The Bernard Jacobson Gallery in the heart of London has had a long connection with artists’ prints and printmaking since it first opened its doors, on a different site to the current one, in 1969.
Looking forward to the art year ahead of us – 2019 – there are certain things one notices immediately, in the announcements so far made by various official and semi-official institutions based here in Britain and more specifically in plans announced by galleries here in London.
28 December 2018
In the current context of London exhibitions, the unabashed rock-‘n’roll energy of the Philip Colbert Hunt Paintings’ show, recently opened upstairs at the Saatchi Gallery
It has been in many ways a somewhat melancholy year for art, here in Britain – or should I say: ‘here in London’? -since pretty well all the shows I will mention here took place in a capital city that seems to be drifting steadily away from the rest of Britain.
5 November 2018
The Modern Couples show currently at the Barbican has eyes slightly too big for its own – or at any rate for my stomach. Nevertheless, it is, in the present climate for the visual arts, an event that is both timely and important.
18 September 2018
As the title of this fascinating new show at Charlie Smith London suggests, Hugh Mendes is here offering multiple self-portraits, in the form of portraits of other people.
22 May 2018
Julian Schnabel currently occupies an ambiguous position in the art world, which his new solo exhibition at Pace is likely to do little to clarify.
This year’s list of finalists for the Turner Prize has just been announced. While the names on the shortlist are virtuously unfamiliar, the general artistic direction is not.
The contemporary art world seems an increasingly strange place to be.
Last month Edward Lucie-Smith filmed this exclusive video for Artlyst with the well known NY figurative painter Philip Pearlstein, at the Saatchi Gallery, London.
27 January 2018
For those of us who remember the state of the Hayward Gallery before the just completed rehab, the current Andreas Gursky show, which celebrates its re-opening
22 January 2018
The new Bridget Riley show at David Zwirner is a knockout.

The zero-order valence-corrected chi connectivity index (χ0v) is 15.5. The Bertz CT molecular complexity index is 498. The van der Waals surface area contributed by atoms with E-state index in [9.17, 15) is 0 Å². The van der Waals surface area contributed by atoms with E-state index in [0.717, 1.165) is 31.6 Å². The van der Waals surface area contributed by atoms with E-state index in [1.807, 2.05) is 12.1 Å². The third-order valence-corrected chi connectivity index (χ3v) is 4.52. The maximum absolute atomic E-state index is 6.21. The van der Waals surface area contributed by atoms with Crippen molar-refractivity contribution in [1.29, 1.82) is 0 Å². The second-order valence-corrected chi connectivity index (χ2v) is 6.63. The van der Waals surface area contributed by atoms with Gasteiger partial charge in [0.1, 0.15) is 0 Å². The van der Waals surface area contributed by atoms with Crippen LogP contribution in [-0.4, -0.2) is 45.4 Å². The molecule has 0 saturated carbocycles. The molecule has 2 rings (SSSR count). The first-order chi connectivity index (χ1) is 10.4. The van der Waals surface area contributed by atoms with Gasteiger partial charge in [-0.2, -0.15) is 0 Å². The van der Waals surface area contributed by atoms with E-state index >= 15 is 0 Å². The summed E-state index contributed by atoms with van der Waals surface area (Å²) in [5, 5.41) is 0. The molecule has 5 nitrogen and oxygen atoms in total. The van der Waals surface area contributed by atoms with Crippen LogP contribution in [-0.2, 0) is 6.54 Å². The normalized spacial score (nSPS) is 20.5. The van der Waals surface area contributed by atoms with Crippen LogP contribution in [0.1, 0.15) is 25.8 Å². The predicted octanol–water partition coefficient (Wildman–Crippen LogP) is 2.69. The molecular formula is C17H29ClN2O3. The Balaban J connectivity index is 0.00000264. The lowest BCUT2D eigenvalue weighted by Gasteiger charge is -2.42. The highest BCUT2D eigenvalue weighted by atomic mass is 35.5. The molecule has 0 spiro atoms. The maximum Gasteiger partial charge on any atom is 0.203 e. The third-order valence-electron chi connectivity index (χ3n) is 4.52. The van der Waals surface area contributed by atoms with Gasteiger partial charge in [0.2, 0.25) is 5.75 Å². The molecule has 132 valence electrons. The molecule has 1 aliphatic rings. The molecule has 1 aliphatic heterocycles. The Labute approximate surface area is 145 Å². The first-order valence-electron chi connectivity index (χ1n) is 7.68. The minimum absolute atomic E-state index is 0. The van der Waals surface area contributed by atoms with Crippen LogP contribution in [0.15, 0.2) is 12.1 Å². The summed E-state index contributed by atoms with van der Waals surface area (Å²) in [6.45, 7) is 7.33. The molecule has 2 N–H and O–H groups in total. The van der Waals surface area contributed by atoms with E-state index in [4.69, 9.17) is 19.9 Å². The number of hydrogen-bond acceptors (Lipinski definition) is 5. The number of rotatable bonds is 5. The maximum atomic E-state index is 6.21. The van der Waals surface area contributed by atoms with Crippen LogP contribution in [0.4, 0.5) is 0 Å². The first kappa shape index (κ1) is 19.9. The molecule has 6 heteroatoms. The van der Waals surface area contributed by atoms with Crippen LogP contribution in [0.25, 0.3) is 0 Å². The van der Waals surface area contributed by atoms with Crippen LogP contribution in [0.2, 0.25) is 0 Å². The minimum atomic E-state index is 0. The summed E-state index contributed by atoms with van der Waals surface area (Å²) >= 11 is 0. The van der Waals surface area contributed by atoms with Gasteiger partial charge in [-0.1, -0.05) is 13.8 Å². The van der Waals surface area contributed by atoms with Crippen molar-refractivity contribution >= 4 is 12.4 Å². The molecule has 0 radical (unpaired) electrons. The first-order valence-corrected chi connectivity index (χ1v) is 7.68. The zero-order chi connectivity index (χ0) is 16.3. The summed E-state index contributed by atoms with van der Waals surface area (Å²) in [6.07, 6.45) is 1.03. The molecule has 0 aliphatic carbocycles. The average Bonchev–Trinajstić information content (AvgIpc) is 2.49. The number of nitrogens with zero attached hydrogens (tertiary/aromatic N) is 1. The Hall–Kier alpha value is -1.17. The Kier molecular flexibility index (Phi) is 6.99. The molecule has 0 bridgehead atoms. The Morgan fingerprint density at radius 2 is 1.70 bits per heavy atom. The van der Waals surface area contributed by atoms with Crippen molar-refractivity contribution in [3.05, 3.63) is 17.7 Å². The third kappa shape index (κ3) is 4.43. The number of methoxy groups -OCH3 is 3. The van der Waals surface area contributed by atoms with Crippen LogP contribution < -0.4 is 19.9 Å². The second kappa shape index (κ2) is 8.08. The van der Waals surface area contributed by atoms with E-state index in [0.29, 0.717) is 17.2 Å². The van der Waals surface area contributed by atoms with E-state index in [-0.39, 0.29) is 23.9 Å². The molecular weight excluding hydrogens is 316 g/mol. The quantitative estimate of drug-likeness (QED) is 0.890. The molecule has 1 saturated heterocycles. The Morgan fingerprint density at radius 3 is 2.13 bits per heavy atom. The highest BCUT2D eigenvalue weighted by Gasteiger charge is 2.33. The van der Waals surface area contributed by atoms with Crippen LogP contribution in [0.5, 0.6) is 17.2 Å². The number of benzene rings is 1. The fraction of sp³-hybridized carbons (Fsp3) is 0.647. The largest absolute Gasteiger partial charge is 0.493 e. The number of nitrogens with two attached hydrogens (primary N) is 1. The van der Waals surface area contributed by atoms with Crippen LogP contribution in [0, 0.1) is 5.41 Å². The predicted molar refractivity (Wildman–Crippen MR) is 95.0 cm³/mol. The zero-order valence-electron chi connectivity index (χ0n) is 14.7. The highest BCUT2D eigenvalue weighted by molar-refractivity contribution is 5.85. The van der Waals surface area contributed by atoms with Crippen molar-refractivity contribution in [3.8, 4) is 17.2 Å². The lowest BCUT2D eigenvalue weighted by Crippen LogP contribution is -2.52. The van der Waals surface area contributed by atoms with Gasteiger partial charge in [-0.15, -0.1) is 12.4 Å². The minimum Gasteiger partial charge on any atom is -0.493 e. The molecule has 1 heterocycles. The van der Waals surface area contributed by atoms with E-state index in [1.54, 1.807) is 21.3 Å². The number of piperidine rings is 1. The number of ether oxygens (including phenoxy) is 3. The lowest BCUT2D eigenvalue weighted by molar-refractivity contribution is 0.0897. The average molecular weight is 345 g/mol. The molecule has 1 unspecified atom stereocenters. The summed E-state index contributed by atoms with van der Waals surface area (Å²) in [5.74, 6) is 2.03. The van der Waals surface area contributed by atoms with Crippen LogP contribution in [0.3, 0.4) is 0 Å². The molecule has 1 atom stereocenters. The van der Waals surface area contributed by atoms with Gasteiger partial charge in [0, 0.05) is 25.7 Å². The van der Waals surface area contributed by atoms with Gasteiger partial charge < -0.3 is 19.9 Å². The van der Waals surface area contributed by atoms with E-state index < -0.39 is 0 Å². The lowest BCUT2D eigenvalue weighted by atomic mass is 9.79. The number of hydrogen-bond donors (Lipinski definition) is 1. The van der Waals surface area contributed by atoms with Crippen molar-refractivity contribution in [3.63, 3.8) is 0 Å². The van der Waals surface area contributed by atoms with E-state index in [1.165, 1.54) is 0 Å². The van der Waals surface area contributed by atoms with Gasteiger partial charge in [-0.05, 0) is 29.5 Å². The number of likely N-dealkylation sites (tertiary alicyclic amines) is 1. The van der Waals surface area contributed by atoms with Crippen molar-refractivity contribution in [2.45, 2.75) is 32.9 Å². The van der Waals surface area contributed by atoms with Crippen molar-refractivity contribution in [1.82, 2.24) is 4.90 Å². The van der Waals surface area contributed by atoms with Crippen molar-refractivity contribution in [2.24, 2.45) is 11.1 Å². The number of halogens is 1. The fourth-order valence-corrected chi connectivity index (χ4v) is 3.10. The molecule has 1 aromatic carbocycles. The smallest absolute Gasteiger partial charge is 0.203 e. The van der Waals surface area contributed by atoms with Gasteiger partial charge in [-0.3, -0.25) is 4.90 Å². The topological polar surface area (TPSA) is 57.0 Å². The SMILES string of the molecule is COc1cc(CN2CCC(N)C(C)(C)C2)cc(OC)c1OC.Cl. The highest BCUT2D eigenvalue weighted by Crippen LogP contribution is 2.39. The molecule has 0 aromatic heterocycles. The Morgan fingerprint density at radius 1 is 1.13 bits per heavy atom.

31 December 2017
The British contemporary art world is apparently in a healthy state at the moment.
14 December 2017
What were the best exhibitions in 2017? What’s on my list of ten? The answers to this pair of questions really depend on which set of attitudes you choose to embrace. For me, choices No 1 and No 2 were nothing to do with contemporary art.
1 November 2017
Like quite a lot of grand museum exhibitions in London recently, this new show at Tate Britain doesn’t quite tell its announced story.
10 October 2017
Duchamp And Dali – Royal Academy: This provocative little show at the R.A., done in parallel with the same institutions big retrospective for Jaspers Johns, asks a number of questions about both the past history of the visual arts avant-garde, and about its current travails.
6 October 2017
The two Frieze art fairs held simultaneously in London every year are now, according to received opinion, the biggest temperature taking, temperature raising events in the whole of the UK art calendar.
25 September 2017
From the Vapor of Gasoline, the odd title of the new mixed exhibition at White Cube Mason’s Yard comes from a slogan Jean-Michel Basquiat scrawled across one of his paintings. The phrase, so the exhibition list tells one ‘conjures [up] a society running on empty’. That may well be so, but one has to remember that the painting concerned was produced in 1985, more than thirty years ago, at the very height of Basquiat’s success in the New York art world, then much closer to being globally dominant than it is now.
24 August 2017
Ralph Steadman has just published a very handsome new picture book, folio size, entitled Critters, about species threatened with extinction.